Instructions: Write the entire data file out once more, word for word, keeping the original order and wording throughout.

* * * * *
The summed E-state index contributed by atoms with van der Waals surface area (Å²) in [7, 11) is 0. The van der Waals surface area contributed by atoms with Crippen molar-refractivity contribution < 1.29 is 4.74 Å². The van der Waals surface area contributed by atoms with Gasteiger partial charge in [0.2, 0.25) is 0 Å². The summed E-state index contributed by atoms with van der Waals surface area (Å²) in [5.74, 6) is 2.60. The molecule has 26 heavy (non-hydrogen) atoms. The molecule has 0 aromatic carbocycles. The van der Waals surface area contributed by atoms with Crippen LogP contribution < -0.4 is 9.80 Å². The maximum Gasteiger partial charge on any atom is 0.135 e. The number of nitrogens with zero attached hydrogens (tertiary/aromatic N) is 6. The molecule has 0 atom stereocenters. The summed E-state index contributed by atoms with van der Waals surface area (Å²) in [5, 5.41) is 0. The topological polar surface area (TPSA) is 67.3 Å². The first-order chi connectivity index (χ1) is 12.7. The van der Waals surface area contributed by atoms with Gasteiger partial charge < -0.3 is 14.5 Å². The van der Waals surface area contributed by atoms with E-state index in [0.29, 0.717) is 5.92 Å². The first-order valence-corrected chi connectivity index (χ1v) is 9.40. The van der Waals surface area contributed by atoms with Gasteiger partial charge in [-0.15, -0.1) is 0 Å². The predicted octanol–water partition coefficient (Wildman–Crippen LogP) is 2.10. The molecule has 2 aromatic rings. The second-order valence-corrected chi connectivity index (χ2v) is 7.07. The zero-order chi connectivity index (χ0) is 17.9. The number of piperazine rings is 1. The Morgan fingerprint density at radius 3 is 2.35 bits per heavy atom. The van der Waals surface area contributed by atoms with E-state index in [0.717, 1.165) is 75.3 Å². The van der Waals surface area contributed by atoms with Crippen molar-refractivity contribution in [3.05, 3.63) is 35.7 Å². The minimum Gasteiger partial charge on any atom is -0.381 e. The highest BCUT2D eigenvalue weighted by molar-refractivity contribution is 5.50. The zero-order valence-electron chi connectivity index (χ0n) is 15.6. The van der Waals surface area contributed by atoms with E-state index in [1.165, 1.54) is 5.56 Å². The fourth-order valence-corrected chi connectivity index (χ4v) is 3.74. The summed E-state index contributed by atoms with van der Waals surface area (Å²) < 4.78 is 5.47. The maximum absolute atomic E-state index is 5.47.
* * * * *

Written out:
The summed E-state index contributed by atoms with van der Waals surface area (Å²) in [7, 11) is 0. The van der Waals surface area contributed by atoms with Crippen molar-refractivity contribution < 1.29 is 4.74 Å². The van der Waals surface area contributed by atoms with Gasteiger partial charge in [0.2, 0.25) is 0 Å². The summed E-state index contributed by atoms with van der Waals surface area (Å²) in [5.74, 6) is 2.60. The molecule has 26 heavy (non-hydrogen) atoms. The molecule has 0 aromatic carbocycles. The van der Waals surface area contributed by atoms with Crippen LogP contribution < -0.4 is 9.80 Å². The maximum Gasteiger partial charge on any atom is 0.135 e. The number of nitrogens with zero attached hydrogens (tertiary/aromatic N) is 6. The molecule has 0 atom stereocenters. The summed E-state index contributed by atoms with van der Waals surface area (Å²) in [5, 5.41) is 0. The topological polar surface area (TPSA) is 67.3 Å². The first-order chi connectivity index (χ1) is 12.7. The van der Waals surface area contributed by atoms with Gasteiger partial charge < -0.3 is 14.5 Å². The van der Waals surface area contributed by atoms with E-state index in [0.29, 0.717) is 5.92 Å². The first-order valence-corrected chi connectivity index (χ1v) is 9.40. The van der Waals surface area contributed by atoms with Gasteiger partial charge in [-0.15, -0.1) is 0 Å². The predicted octanol–water partition coefficient (Wildman–Crippen LogP) is 2.10. The molecule has 2 aromatic rings. The second-order valence-corrected chi connectivity index (χ2v) is 7.07. The zero-order chi connectivity index (χ0) is 17.9. The number of piperazine rings is 1. The Morgan fingerprint density at radius 3 is 2.35 bits per heavy atom. The van der Waals surface area contributed by atoms with E-state index in [0.717, 1.165) is 75.3 Å². The van der Waals surface area contributed by atoms with Crippen molar-refractivity contribution in [3.05, 3.63) is 35.7 Å². The minimum Gasteiger partial charge on any atom is -0.381 e. The highest BCUT2D eigenvalue weighted by molar-refractivity contribution is 5.50. The zero-order valence-electron chi connectivity index (χ0n) is 15.6. The van der Waals surface area contributed by atoms with E-state index in [1.165, 1.54) is 5.56 Å². The fourth-order valence-corrected chi connectivity index (χ4v) is 3.74. The summed E-state index contributed by atoms with van der Waals surface area (Å²) < 4.78 is 5.47. The maximum absolute atomic E-state index is 5.47.